C. S. Lewis’s introduction to Athanasius’s On the Incarnation has since been reprinted under the title “On the Reading of Old Books” as, for instance, in Walter Hooper’s edited collection of Lewis miscellanies, God in the Dock. This introduction’s text is, however, also available at Silouan in HTML format (HT: Michael Hyatt).
Recently, at the first, annual meeting of the Canadian Federation of the Humanities and Social Sciences, Louis Menand, Professor of American Studies at Harvard University, addressed attendees regarding “[w]hy the case for liberal education is so hard to make”:
Nowadays, everyone believes that “it’s good for people to be introduced to the humanities,” said Dr. Menand, but he highlighted a paradox: one of the difficulties in trying to make the case for the humanities is that the work of academics isn’t literature, art and music—rather, it is research about these works. Hermeneutics is hard to study and, because every interpretation is provisional, it is hard to defend.
He said the natural sciences have been able to reconfigure themselves to overcome the “silo” problem of different disciplines; but for a variety of reasons, the humanities haven’t. He pointed to the need for reform, acknowledging that “we’re right when we say that many reformers are not educational. But that is all the more reason for academics to take the task upon themselves to reform” (Berkowitz).
No doubt, as Dorothy Sayers argued, a subject- rather than method-centered approach to “liberal arts” has helped foster the humanities’ current dis-integration (“The Lost Tools of Learning”). Moreover, Thomas Kuhn’s work suggests that “the sciences” are not so very different from “the humanities” after all—both depending as they do on human subjects interpreting what they observe in the natural world (“Thomas Kuhn”). Whether and to what extent this dis-integrative trend reverses, however, only time will tell.
In the past few weeks, I had thought of what might be a pedagogically helpful application for Google Wave. I had all but decided to experiment with it in a course assignment, but on Wednesday, Google announced that it would not “continue developing Wave as a standalone product” but would, over time, “extend the technology for use in other Google projects.” So, apparently, it is time to “wave” goodbye and wait to see what the next iteration of the technology holds.
I have been asked to produce a resource for distance education students who may have more difficulty than on-campus students with accessing traditional research venues like the brick-and-mortar library. To that end, this blog now has an Online Research page, part of which subsumes and expands the old, Other Websites page. I have tried to highlight and link to many of the wonderful resources already available for distance education students who are doing biblical studies work, but if anyone has suggestions about other free-access resources that these students might find particularly useful, please do post them in the comments section here. The students who will use this page and I would be very grateful for these additions.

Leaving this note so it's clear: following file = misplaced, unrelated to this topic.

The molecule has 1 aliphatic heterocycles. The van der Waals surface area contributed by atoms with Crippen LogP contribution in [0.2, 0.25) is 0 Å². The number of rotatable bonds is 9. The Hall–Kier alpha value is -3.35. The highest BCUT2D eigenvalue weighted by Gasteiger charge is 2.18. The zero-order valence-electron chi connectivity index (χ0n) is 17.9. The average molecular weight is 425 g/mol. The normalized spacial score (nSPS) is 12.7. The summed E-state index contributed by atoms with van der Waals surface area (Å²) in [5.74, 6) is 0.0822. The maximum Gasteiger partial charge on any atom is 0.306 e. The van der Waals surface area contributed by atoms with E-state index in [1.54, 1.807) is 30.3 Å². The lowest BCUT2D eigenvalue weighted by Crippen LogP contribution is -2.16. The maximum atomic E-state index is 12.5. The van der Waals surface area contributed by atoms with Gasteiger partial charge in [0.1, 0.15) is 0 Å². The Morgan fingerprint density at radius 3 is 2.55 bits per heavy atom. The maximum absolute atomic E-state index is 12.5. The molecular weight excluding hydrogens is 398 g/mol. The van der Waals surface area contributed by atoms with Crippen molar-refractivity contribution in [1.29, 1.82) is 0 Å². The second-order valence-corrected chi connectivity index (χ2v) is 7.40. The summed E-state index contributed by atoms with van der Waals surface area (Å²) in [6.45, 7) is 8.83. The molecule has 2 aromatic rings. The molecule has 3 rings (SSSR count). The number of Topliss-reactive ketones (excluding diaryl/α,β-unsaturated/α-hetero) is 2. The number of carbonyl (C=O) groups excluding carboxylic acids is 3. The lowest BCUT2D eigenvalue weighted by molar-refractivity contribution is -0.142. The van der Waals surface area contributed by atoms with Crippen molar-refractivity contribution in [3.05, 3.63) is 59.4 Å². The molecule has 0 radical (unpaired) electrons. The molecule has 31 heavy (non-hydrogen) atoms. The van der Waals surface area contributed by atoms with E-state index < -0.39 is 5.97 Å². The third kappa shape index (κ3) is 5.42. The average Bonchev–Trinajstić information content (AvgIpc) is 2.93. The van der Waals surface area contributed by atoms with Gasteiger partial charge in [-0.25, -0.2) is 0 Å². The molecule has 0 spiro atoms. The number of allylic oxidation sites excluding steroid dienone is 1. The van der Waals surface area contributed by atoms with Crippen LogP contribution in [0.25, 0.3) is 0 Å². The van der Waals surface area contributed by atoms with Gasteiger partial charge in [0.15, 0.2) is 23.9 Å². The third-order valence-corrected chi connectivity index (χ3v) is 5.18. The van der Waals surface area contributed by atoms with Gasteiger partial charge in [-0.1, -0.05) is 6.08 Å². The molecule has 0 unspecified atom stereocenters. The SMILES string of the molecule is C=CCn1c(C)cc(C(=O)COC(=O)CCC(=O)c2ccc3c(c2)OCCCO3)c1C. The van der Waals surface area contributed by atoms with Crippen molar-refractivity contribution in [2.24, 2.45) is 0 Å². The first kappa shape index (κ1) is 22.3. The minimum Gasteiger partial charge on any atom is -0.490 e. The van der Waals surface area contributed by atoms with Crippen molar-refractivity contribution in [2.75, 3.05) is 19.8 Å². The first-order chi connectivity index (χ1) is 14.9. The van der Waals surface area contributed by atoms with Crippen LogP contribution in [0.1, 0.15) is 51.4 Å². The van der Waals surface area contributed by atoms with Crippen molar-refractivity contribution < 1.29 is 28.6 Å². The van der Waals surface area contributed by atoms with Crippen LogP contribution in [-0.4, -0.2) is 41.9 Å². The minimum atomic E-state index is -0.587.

Take this survey about a new website that the Society of Biblical Literature is developing with a grant from the National Endowment for the Humanities. According to today’s email announcement from the Society, the site is generally intended to function as a medium for making biblical scholarship more widely available and encouraging interaction with the biblical literature. So, if you might be interested in using such a site, head over to Survey Monkey, and give the Society your input.
Michael Bird comments that the papers for next week’s Louven conference, “New Perspectives on Paul and the Jews,” are available for download. Of the presenters listed in the program, only Anne-Marie Reijnen’s paper on “Kosmos and Creation in Paul’s Thought” is not currently available.
- Tommy Wasserman mentions some audio and video material from Dan Wallace.
- Mark Francois notes the availability of the video recordings of Stanley Porter’s 2008 Hayward Lectures. In addition, the Hayward Lectures webpage includes “[t]he majority of the [other] Hayward Lectures from 1981 to the present” as hosted by Blip.tv.
Sometimes, a bit of humor or oddity can be pedagogically advantageous. In this connection, I have tried to fit the chief, Maccabean figures into the chorus from “Little Bunny Fufu” (who may apparently appear, at least occasionally, as “Little Rabbit Fufu” in the UK) (midi audio, lyrics).
There is, of course, a little fudging in this adaptation:
- The first mention of a John Hyrcanus and an Aristobulus should naturally be taken as implying “the first” in their denominations, just as the second mention should be taken as implying “the second.” Creativity failed me, however, when trying to think of a tune where these additional epithets could be included without making nuisances of themselves.
- Two slightly different pronunciations of Aristobulus appear (see Tomasino 330).
- At the end of the ditty, little bunny Fufu ends up having to pick up the field mice and bop them on the head once more in order to squeeze in Antigonus Mattathias.
Still, even with these caveats, a ditty like this one could prove to be a useful tool for helping students learn a basic framework for the Maccabean period’s chief figures. Those who are interested can download or listen to the recording in mp3 format.
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